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              • By now you know my French is not great, but I think I understand ( with Google’s help) and agree with you that one need not be American to feel the despair, worry and fear for the future with a Trump presidency and all that victory stands for, especially in the present global climate. Maybe I got it all wrong – what you wrote in French, but if not. we’re in agreement. I don’t think sensible, liberty-loving citizens of any democratic nation, especially in Europe now, can relax about what might happen politically in their own nations – a door was opened with Brexit, IMO.

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  3. I’m not sure if I should reply – I think I get what he was saying, though I haven’t actually read the play (and probably won’t get to see it), but I think there are a lot of hurt feelings out there and maybe, in a day or two, comments like his might be seen in a different light. For me, there’s nothing he said to get upset about. Then again, I’m neither crying nor celebrating this election – it is what it is, and time will tell how much (if anything) will actually change. My personal opinion is that Richard was trying to be kind, and that Mr. Trump will be the biggest do-nothing President we’ve ever had. There’s still gridlock in Congress & the Republicans have already said some of his ideas are not happening. I guess that’s me trying to be optimistic. Politically we women need to come together and work with each other despite some of our ideological differences, so I think in that sense what Richard said does resonate with me at least. But I think Jennifer Lawrence actually said it better.

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    • i agree with what you said, tbourlon. maybe Mr. Richard Armitage was just trying to say that we should take it one day at a time, that it is not the end of the world. I wrote on Servetus’s blog about what Mr. Richard Armitage said and I said I know I couple from England who says things and to them it sounds like they are trying to give good advice but to an American(to me) it might sound like an insult. I don’t mean that Mr. Richard Armitage was insulting anybody but he was trying to just say something nice and helpful that maybe we shouldn’t be freaking out or something like that.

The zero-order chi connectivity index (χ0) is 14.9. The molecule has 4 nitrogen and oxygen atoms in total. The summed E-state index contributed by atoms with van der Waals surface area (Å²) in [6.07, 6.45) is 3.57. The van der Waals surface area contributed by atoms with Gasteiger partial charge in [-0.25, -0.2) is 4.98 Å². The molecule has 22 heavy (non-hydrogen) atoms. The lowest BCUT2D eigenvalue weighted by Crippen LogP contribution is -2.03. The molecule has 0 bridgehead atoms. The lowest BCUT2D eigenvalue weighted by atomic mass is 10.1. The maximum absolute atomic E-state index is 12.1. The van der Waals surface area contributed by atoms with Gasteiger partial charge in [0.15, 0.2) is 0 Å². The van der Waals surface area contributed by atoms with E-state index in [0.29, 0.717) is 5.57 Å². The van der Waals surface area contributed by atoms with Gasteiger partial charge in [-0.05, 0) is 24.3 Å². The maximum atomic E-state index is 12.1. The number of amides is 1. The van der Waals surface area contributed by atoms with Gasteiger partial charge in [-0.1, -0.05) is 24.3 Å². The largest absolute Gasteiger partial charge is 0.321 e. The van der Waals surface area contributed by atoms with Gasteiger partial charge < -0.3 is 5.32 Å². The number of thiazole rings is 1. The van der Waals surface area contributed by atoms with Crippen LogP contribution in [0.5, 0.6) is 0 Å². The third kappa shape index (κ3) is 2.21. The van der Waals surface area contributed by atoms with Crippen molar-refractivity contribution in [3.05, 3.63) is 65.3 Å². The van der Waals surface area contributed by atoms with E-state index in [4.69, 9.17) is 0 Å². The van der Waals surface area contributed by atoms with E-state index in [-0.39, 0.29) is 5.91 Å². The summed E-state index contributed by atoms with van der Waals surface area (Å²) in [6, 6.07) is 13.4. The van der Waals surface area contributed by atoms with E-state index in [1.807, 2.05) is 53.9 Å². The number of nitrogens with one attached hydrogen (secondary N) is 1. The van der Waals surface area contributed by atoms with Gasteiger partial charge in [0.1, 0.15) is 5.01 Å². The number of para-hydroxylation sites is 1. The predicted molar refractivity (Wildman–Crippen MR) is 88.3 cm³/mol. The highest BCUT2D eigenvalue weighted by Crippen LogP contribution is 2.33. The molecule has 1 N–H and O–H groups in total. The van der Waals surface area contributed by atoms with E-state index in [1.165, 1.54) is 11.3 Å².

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        • Well yes, but he’s British and actually does have a say in that – but not our election. Really, I think there’s a somewhat disturbing connection between Trump and the Brexit vote, like isolationism is the new political trend. Meanwhile, I’m not freaking out, but I am cautiously optimistic – hope for the best, but prepare for the worst. Sorry, I’ll get off my soapbox now.

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          • I think he has a right to comment on our election, just as many Americans commented on Brexit – because it really affects the world, and not just one nation. It’s just that I think he said the wrong thing. I agree – that the Brexit result was a foreshadowing of what could happen here in the U.S., and for some, but not all, of the same reasons.

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    • Welcome and always feel free to comment, whether you agree or not. I don’t think his comments will be sen in a different light by anyone who, tonight, sees them as inappropriate and useless. There are a few issues – one is the line and its context first quoted. Even if you ignore that, and just focus on the desire or suggestion to dance under the circumstances, his suggestion is incredibly insensitive and shows a complete lack of understanding about what some people, many Americans, but also, as Squirrel points out, others, are feeling now. Moreover, although he cites his observation of a woman on a cell phone crying, he seems not to have understood what many of us believe is the reason for her tears. I could make an excuse for him. I could argue, since arguing is my profession – that what he meant was that, even in the face of this horrendous result, theater-goers came to his play – and thus, life goes on – but I think I’m giving him more credit than he deserves with that excuse. And his further reply shows that he cannot rightly rely on my excuse.